Reps Rejects Bill Mandating Presidential Election Winner to Attain Over 50%

The House of Representatives has turned down a bill proposing a mandatory 50% vote requirement for presidential and governorship candidates to be declared winners.
The bill, which was Sponsored by Awaji–Inombek Abiante (PDP- Rivers), is seeking to change the current simple majority system of electing the president and governors, which is in line with Section 134 (1) of the 1999 Constitution.
The bill sought to make it mandatory for a presidential candidate to be declared winner only if he or she scores more than half of the total votes cast, where there are more than two candidates in the contest.
But Abiante’s bill proposed that in a presidential race with more than two candidates, a candidate must secure a majority of the total votes, which constitutes over 50 per cent.
The Speaker of the House, Tajudeen Abbas, had called for the bill to be seconded after its presentation by Abiante.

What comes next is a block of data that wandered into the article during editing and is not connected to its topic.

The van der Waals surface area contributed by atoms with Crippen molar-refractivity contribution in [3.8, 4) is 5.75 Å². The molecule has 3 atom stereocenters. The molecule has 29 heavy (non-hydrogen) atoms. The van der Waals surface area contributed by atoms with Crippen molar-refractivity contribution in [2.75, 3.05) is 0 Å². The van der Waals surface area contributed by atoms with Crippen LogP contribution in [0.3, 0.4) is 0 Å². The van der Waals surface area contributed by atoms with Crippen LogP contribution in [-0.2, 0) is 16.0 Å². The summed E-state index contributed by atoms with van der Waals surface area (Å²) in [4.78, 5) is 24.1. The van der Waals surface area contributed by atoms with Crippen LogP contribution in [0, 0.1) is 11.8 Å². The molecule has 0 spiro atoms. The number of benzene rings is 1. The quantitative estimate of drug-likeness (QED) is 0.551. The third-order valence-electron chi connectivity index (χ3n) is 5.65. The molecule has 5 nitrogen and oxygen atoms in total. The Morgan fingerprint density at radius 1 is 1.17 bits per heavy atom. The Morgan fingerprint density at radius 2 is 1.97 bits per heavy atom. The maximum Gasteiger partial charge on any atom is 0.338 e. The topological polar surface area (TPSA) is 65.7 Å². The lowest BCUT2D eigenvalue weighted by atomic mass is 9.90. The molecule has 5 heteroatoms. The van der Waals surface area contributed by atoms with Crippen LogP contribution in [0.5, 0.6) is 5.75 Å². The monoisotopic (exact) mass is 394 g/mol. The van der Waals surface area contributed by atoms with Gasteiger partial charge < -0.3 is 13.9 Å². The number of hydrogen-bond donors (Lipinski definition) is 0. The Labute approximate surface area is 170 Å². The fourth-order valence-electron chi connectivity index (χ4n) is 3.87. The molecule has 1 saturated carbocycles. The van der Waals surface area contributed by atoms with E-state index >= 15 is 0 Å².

However, as soon as the bill was seconded and put to a voice vote, it was rejected with louder “nays” than “ayes”. The bill had not even been debated when lawmakers roundly rejected it.
The bill’s rejection process was highly unusual, as bills are typically rejected after the general principle has been debated.
 If implemented, this system could have impacted the outcome of the 2023 election, where President Bola Tinubu secured victory without a majority of the total votes cast.
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